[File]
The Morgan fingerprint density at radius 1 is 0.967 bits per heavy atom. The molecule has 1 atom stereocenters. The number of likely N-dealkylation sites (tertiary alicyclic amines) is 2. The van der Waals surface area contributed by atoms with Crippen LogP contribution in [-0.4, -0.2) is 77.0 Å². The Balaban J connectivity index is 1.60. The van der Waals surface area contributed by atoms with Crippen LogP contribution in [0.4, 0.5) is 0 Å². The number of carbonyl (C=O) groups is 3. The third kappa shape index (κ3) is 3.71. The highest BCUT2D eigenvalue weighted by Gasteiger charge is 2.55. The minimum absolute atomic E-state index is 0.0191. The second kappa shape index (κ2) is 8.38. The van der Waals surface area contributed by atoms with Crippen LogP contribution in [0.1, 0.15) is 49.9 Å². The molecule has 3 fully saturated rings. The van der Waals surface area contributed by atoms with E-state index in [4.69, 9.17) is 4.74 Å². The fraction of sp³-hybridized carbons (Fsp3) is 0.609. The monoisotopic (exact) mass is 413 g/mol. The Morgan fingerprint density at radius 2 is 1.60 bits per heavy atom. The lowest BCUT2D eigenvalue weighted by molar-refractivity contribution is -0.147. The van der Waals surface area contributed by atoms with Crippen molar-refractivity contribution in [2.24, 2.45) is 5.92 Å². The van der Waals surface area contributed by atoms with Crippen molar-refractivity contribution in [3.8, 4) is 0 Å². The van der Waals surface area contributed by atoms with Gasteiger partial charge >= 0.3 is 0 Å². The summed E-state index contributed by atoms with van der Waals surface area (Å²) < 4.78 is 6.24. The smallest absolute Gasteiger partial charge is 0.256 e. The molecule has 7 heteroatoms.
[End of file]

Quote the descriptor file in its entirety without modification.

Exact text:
The Morgan fingerprint density at radius 1 is 0.967 bits per heavy atom. The molecule has 1 atom stereocenters. The number of likely N-dealkylation sites (tertiary alicyclic amines) is 2. The van der Waals surface area contributed by atoms with Crippen LogP contribution in [-0.4, -0.2) is 77.0 Å². The Balaban J connectivity index is 1.60. The van der Waals surface area contributed by atoms with Crippen LogP contribution in [0.4, 0.5) is 0 Å². The number of carbonyl (C=O) groups is 3. The third kappa shape index (κ3) is 3.71. The highest BCUT2D eigenvalue weighted by Gasteiger charge is 2.55. The minimum absolute atomic E-state index is 0.0191. The second kappa shape index (κ2) is 8.38. The van der Waals surface area contributed by atoms with Crippen LogP contribution in [0.1, 0.15) is 49.9 Å². The molecule has 3 fully saturated rings. The van der Waals surface area contributed by atoms with E-state index in [4.69, 9.17) is 4.74 Å². The fraction of sp³-hybridized carbons (Fsp3) is 0.609. The monoisotopic (exact) mass is 413 g/mol. The Morgan fingerprint density at radius 2 is 1.60 bits per heavy atom. The lowest BCUT2D eigenvalue weighted by molar-refractivity contribution is -0.147. The van der Waals surface area contributed by atoms with Crippen molar-refractivity contribution in [2.24, 2.45) is 5.92 Å². The van der Waals surface area contributed by atoms with Crippen molar-refractivity contribution in [3.8, 4) is 0 Å². The van der Waals surface area contributed by atoms with Gasteiger partial charge >= 0.3 is 0 Å². The summed E-state index contributed by atoms with van der Waals surface area (Å²) < 4.78 is 6.24. The smallest absolute Gasteiger partial charge is 0.256 e. The molecule has 7 heteroatoms.